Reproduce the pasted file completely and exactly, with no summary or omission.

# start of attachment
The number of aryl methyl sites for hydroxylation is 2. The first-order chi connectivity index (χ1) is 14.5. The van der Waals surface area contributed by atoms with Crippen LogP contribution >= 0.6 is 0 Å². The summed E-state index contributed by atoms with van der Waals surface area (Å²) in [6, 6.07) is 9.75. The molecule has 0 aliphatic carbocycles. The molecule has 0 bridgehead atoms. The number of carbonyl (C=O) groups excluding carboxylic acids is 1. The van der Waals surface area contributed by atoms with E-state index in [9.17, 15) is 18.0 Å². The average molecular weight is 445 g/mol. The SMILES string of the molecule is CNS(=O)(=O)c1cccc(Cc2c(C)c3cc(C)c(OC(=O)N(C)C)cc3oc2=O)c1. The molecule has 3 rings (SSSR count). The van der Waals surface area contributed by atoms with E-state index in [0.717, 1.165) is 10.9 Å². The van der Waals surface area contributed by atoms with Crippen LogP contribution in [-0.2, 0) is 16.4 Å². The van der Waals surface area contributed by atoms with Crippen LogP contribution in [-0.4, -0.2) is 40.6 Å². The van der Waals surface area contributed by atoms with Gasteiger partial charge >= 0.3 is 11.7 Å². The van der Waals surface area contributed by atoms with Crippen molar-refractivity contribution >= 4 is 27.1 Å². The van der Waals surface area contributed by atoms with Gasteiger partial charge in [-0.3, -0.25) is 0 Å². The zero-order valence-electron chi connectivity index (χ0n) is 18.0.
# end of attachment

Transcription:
The number of aryl methyl sites for hydroxylation is 2. The first-order chi connectivity index (χ1) is 14.5. The van der Waals surface area contributed by atoms with Crippen LogP contribution >= 0.6 is 0 Å². The summed E-state index contributed by atoms with van der Waals surface area (Å²) in [6, 6.07) is 9.75. The molecule has 0 aliphatic carbocycles. The molecule has 0 bridgehead atoms. The number of carbonyl (C=O) groups excluding carboxylic acids is 1. The van der Waals surface area contributed by atoms with E-state index in [9.17, 15) is 18.0 Å². The average molecular weight is 445 g/mol. The SMILES string of the molecule is CNS(=O)(=O)c1cccc(Cc2c(C)c3cc(C)c(OC(=O)N(C)C)cc3oc2=O)c1. The molecule has 3 rings (SSSR count). The van der Waals surface area contributed by atoms with E-state index in [0.717, 1.165) is 10.9 Å². The van der Waals surface area contributed by atoms with Crippen LogP contribution in [-0.2, 0) is 16.4 Å². The van der Waals surface area contributed by atoms with Crippen LogP contribution in [-0.4, -0.2) is 40.6 Å². The van der Waals surface area contributed by atoms with Gasteiger partial charge >= 0.3 is 11.7 Å². The van der Waals surface area contributed by atoms with Crippen molar-refractivity contribution >= 4 is 27.1 Å². The van der Waals surface area contributed by atoms with Gasteiger partial charge in [-0.3, -0.25) is 0 Å². The zero-order valence-electron chi connectivity index (χ0n) is 18.0.